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The Best Fishing Spots For Catfish In New Mexico

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Guide to fishing for flathead, blue and channel catfish in NM.

By AA-Fishing Staff Writers

New Mexico provides excellent opportunities for catfish fishing, with its rivers, lakes, and reservoirs hosting various catfish species. The purpose of this page is to share basic information about catfish fishing and catfish waters in the state.

New Mexico catfish fishing video.

In this video Kris Flores and his daughter Isa, fish for catfish at Elephant Butte Lake.

Catfish Fishing Video

One of the most sought-after catfish species is the channel catfish. Known for its voracious appetite and hard-fighting nature, the channel catfish is a popular target for anglers. Anglers can find channel catfish in New Mexico's rivers and reservoirs, where they inhabit deep pools, channels, and areas with ample cover. Techniques such as bottom fishing with stink baits, chicken liver, or cut bait can entice these whiskered predators and lead to exciting catches.

Another notable catfish species found in New Mexico is the flathead catfish. Flathead catfish are known for their large size and strength, making them an exciting challenge for anglers. They tend to inhabit deep, slow-moving sections of rivers and reservoirs, often hiding among submerged structures or along the riverbanks. Anglers targeting flathead catfish often use live bait such as sunfish, shad, or large nightcrawlers to tempt these powerful fish. Catching a trophy-sized flathead catfish can be a thrilling accomplishment for any angler.

Blue catfish are another species that anglers can encounter while catfish fishing in New Mexico. Although less common than channel or flathead catfish, blue catfish can still be found in select reservoirs and rivers. These large and formidable fish can reach impressive sizes and offer a thrilling fight when hooked. Anglers often use similar techniques as for channel and flathead catfish, employing bottom fishing methods with natural baits to entice blue catfish.

Whether anglers are targeting channel catfish, flathead catfish, or blue catfish, New Mexico's diverse waterways provide ample opportunities to pursue these whiskered predators. From the winding rivers to the tranquil reservoirs, catfish enthusiasts can enjoy the thrill of the chase and the satisfaction of landing a trophy-sized catfish. With their strength, size, and tasty fillets, catfish make for memorable fishing experiences and delicious meals for those who seek them in the waters of New Mexico.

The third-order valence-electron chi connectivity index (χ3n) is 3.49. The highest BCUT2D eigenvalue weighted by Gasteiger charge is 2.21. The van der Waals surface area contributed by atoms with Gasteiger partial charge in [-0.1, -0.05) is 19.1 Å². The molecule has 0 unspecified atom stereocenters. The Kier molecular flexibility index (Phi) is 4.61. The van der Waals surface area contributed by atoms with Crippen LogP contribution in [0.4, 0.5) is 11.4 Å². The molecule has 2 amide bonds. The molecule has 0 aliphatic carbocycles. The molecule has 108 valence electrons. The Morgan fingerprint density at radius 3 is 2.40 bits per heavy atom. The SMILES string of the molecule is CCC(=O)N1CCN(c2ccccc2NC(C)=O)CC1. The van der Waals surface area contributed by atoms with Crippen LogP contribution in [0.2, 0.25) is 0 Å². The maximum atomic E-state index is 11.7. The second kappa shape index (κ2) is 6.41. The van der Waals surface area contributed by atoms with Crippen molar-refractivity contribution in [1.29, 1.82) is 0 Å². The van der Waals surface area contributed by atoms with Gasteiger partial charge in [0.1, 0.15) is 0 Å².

Catfish fishing in New Mexico

You can find catfish in the vast majority of waters throughout New Mexico. Rivers, ponds and small lakes are likely places to locate catfish. The major lakes with healthy populations of catfish include Abiquiu Reservoir, Brantley Lake, Caballo Lake, Clayton Lake, Conchas Lake, Elephant Butte Lake, Farmington Lake, Navajo Lake, Red Bluff Reservoir, Santa Rosa Lake, Sumner Lake and Ute Lake.

Fishing Boats For Rent In New Mexico

Fishing for catfish in New Mexico

Channel Catfish

Channel catfish

World record: 58 lbs 0 oz

State Record: 36 lbs 8 oz

Flathead Catfish

Flathead catfish

World record: 123 lbs 9 oz

State Record: 78 lbs 0 oz

Blue Catfish

Blue catfish

World record: 143 lbs 0 oz

State Record: 54 lbs .25 oz

Click the images and links above for species details.

What's the best bait for catfish in New Mexico?

Choose from the top 5 all-time catfish baits and try them on local waters. Appealing to the keen sense of smell and taste could turn a so-so day into a memorable event.

New Mexico State Record Catfish

The state record channel catfish was caught from Stubblefield Lake.

The state record flathead catfish came from Elephant Butte Lake.

The state record blue catfish came out of Elephant Butte Lake.

Catfish fishing from the bank

There are many species of catfish and even more ways to catch them. Adults range in size from less than a pound to hundreds of pounds. Catfish are found in all types of water including ponds, streams, lakes and rivers throughout New Mexico. There are even species which spend a limited amount of time on dry land. Big giant catfish put up a very noble fight once hooked.

Most catfish are considered bottom feeders to one extent or another. They will generally eat anything that can get in their mouth. Their strongest sense is smell which they use to locate potential food sources. Capitalizing on this sense is the primary weapon in your search for these creatures. Aggressive catfish have been caught on most types of fast moving bass lures so don't under estimate their ability to catch live bait.

Additional catfishing information resources.

Catfish Conservation Group

U.S. Catfish Anglers Tournaments

Planet Catfish


Information for states with catfish.

AL Catfish Fishing AR Catfish Fishing AZ Catfish Fishing CA Catfish Fishing CO Catfish Fishing CT Catfish Fishing DE Catfish Fishing FL Catfish Fishing GA Catfish Fishing HI Catfish Fishing IA Catfish Fishing ID Catfish Fishing IL Catfish Fishing
IN Catfish Fishing KS Catfish Fishing KY Catfish Fishing LA Catfish Fishing MA Catfish Fishing MD Catfish Fishing ME Catfish Fishing MI Catfish Fishing MN Catfish Fishing MO Catfish Fishing MS Catfish Fishing MT Catfish Fishing
NC Catfish Fishing ND Catfish Fishing NE Catfish Fishing NH Catfish Fishing NJ Catfish Fishing NM Catfish Fishing NV Catfish Fishing NY Catfish Fishing OH Catfish Fishing OK Catfish Fishing OR Catfish Fishing PA Catfish Fishing
RI Catfish Fishing SC Catfish Fishing SD Catfish Fishing TN Catfish Fishing TX Catfish Fishing UT Catfish Fishing VA Catfish Fishing VT Catfish Fishing WA Catfish Fishing WI Catfish Fishing WV Catfish Fishing WY Catfish Fishing